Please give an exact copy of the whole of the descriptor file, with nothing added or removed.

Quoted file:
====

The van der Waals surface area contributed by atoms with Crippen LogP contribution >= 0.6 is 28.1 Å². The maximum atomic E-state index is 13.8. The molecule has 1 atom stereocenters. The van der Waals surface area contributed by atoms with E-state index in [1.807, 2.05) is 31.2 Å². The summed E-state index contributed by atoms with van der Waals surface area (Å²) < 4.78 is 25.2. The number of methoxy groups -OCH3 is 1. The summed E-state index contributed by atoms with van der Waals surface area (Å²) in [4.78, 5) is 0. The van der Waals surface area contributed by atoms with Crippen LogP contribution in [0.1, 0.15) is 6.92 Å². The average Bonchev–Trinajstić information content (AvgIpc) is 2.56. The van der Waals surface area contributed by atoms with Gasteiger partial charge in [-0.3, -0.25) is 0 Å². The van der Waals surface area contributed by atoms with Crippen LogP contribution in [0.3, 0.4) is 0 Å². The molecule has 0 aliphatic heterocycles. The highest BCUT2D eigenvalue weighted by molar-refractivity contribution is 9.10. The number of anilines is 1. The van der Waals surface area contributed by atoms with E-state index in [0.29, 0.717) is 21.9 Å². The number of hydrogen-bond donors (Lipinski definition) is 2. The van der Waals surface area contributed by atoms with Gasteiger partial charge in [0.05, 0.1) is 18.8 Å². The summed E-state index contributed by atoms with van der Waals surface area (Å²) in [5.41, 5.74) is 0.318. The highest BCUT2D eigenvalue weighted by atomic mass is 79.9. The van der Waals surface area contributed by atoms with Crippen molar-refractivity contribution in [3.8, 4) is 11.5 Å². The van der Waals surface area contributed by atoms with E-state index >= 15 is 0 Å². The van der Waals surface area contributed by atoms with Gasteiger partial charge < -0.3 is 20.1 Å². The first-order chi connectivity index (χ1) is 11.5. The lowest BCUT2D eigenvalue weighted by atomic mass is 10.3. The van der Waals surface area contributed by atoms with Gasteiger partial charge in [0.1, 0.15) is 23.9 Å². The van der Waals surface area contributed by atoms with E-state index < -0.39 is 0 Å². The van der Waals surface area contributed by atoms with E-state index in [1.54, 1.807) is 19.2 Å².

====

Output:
The van der Waals surface area contributed by atoms with Crippen LogP contribution >= 0.6 is 28.1 Å². The maximum atomic E-state index is 13.8. The molecule has 1 atom stereocenters. The van der Waals surface area contributed by atoms with E-state index in [1.807, 2.05) is 31.2 Å². The summed E-state index contributed by atoms with van der Waals surface area (Å²) < 4.78 is 25.2. The number of methoxy groups -OCH3 is 1. The summed E-state index contributed by atoms with van der Waals surface area (Å²) in [4.78, 5) is 0. The van der Waals surface area contributed by atoms with Crippen LogP contribution in [0.1, 0.15) is 6.92 Å². The average Bonchev–Trinajstić information content (AvgIpc) is 2.56. The van der Waals surface area contributed by atoms with Gasteiger partial charge in [-0.3, -0.25) is 0 Å². The van der Waals surface area contributed by atoms with Crippen LogP contribution in [0.3, 0.4) is 0 Å². The molecule has 0 aliphatic heterocycles. The highest BCUT2D eigenvalue weighted by molar-refractivity contribution is 9.10. The number of anilines is 1. The van der Waals surface area contributed by atoms with E-state index in [0.29, 0.717) is 21.9 Å². The number of hydrogen-bond donors (Lipinski definition) is 2. The van der Waals surface area contributed by atoms with Gasteiger partial charge in [0.05, 0.1) is 18.8 Å². The summed E-state index contributed by atoms with van der Waals surface area (Å²) in [5.41, 5.74) is 0.318. The highest BCUT2D eigenvalue weighted by atomic mass is 79.9. The van der Waals surface area contributed by atoms with Crippen molar-refractivity contribution in [3.8, 4) is 11.5 Å². The van der Waals surface area contributed by atoms with E-state index >= 15 is 0 Å². The van der Waals surface area contributed by atoms with Gasteiger partial charge < -0.3 is 20.1 Å². The first-order chi connectivity index (χ1) is 11.5. The lowest BCUT2D eigenvalue weighted by atomic mass is 10.3. The van der Waals surface area contributed by atoms with Gasteiger partial charge in [0.1, 0.15) is 23.9 Å². The van der Waals surface area contributed by atoms with E-state index < -0.39 is 0 Å². The van der Waals surface area contributed by atoms with E-state index in [1.54, 1.807) is 19.2 Å².